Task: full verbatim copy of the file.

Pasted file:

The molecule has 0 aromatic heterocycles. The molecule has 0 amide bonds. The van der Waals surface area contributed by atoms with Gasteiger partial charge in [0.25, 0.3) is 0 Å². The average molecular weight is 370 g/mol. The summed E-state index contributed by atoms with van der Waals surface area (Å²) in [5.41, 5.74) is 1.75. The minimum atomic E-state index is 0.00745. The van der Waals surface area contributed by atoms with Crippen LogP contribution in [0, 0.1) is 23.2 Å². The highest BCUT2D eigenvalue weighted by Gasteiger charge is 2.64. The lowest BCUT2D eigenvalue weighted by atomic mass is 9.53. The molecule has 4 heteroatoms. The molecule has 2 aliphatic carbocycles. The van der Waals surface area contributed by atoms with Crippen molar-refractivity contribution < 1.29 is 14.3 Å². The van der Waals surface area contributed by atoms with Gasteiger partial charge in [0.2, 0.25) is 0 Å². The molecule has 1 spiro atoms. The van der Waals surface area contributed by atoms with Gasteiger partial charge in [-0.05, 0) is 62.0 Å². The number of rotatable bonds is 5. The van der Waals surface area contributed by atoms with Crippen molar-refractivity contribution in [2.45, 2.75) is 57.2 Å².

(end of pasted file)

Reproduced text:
The molecule has 0 aromatic heterocycles. The molecule has 0 amide bonds. The van der Waals surface area contributed by atoms with Gasteiger partial charge in [0.25, 0.3) is 0 Å². The average molecular weight is 370 g/mol. The summed E-state index contributed by atoms with van der Waals surface area (Å²) in [5.41, 5.74) is 1.75. The minimum atomic E-state index is 0.00745. The van der Waals surface area contributed by atoms with Crippen LogP contribution in [0, 0.1) is 23.2 Å². The highest BCUT2D eigenvalue weighted by Gasteiger charge is 2.64. The lowest BCUT2D eigenvalue weighted by atomic mass is 9.53. The molecule has 4 heteroatoms. The molecule has 2 aliphatic carbocycles. The van der Waals surface area contributed by atoms with Crippen molar-refractivity contribution < 1.29 is 14.3 Å². The van der Waals surface area contributed by atoms with Gasteiger partial charge in [0.2, 0.25) is 0 Å². The molecule has 1 spiro atoms. The van der Waals surface area contributed by atoms with Gasteiger partial charge in [-0.05, 0) is 62.0 Å². The number of rotatable bonds is 5. The van der Waals surface area contributed by atoms with Crippen molar-refractivity contribution in [2.45, 2.75) is 57.2 Å².